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Taoiseach: OECD says we're not a tax haven, FF: You're being complacent

The Taoiseach and Fianna Fáil spokesperson Michael McGrath were responding to news that the European Commission is scrutinising Ireland’s tax regime.

Tax haven? Who? Us?
Tax haven? Who? Us?
Image: Sam Boal/Photocall Ireland

THE GOVERNMENT HAS been accused of being complacent over its tax regime in the wake of news that the European Commission is probing Ireland’s tax arrangements with multinationals.

Speaking today at government buildings the Taoiseach Enda Kenny was insistent that the OECD had confirmed that Ireland is not a tax haven and said that the country is willing to participate in measures to bring about a more transparent and accountable tax regime.

“Ireland is very happy to participate internationally with the OECD and other institutions to bring about a transparent and accountable system in respect of tax,” he said. “Again I welcome the strong confirmation from the OECD that Ireland is not a tax haven.”

But speaking a short time later at Leinster House, the Fianna Fáil finance spokesperson Michael McGrath accused the government of complacency over the issue said the investigation by the Commission proves the government is being complacent.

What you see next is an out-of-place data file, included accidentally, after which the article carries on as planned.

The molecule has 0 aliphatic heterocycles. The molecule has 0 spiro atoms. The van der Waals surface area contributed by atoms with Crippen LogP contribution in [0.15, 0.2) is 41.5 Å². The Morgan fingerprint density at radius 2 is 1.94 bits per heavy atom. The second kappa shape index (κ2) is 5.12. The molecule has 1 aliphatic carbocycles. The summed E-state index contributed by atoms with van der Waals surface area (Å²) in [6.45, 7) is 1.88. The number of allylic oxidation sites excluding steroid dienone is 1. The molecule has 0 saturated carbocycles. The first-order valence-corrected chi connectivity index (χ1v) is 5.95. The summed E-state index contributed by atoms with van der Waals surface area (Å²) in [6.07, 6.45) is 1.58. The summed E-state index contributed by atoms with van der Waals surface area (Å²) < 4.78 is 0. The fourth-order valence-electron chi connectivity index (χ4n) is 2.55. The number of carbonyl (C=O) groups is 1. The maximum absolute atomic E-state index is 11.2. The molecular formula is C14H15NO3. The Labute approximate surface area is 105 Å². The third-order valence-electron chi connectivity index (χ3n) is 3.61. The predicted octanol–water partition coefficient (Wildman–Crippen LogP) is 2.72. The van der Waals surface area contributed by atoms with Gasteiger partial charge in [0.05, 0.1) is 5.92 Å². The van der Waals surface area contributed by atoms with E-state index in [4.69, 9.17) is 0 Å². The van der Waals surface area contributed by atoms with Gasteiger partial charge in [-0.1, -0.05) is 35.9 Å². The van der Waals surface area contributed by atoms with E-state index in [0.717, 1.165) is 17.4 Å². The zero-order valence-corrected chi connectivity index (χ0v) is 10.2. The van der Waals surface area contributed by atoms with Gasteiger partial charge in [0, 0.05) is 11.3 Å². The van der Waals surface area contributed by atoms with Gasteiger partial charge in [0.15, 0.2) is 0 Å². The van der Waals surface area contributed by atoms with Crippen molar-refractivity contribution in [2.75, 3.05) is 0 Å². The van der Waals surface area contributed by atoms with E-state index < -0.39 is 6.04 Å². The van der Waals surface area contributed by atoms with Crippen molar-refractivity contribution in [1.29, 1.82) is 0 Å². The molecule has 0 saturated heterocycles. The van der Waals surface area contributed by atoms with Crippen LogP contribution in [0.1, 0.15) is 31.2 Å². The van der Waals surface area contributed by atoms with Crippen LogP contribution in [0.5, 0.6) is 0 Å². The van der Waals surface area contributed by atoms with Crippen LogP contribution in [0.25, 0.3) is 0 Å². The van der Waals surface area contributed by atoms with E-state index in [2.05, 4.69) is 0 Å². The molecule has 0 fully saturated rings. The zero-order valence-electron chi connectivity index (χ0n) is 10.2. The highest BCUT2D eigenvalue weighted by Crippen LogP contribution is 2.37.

“Clearly the proceedings at the parliamentary committees in the US and in the United Kingdom have been taken more seriously by the European authorities than they have been by our own government,” he said.

He added: “The government has to abandon any sense of complacency. This is significant, Ireland is firmly in the international spotlight.”

McGrath said that the government needs to respond “robustly and decisively” in setting out that the corporation tax regime in Ireland, while attractive, is transparent.

The Cork South Central TD said that assurances from the OECD that Ireland is not a tax haven were “clearly not sufficient” as the Commission is now examining the matter.

“The allegation has been made that sweetheart deals have been done,” he said adding that the government needs to “strongly refute those allegations”.

Earlier, the Department of Finance played down the Commission decision pointing out that it is being asked to provide information on tax matters and that other countries, such as Luxembourg and the Netherlands, have been asked for similar information.

Ireland does not do special tax rate deals with companies while the country “operates an open, transparent and statute based taxation system”, the Department insisted.

Read: EU probe into Ireland tax deals with multinationals

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Hugh O'Connell

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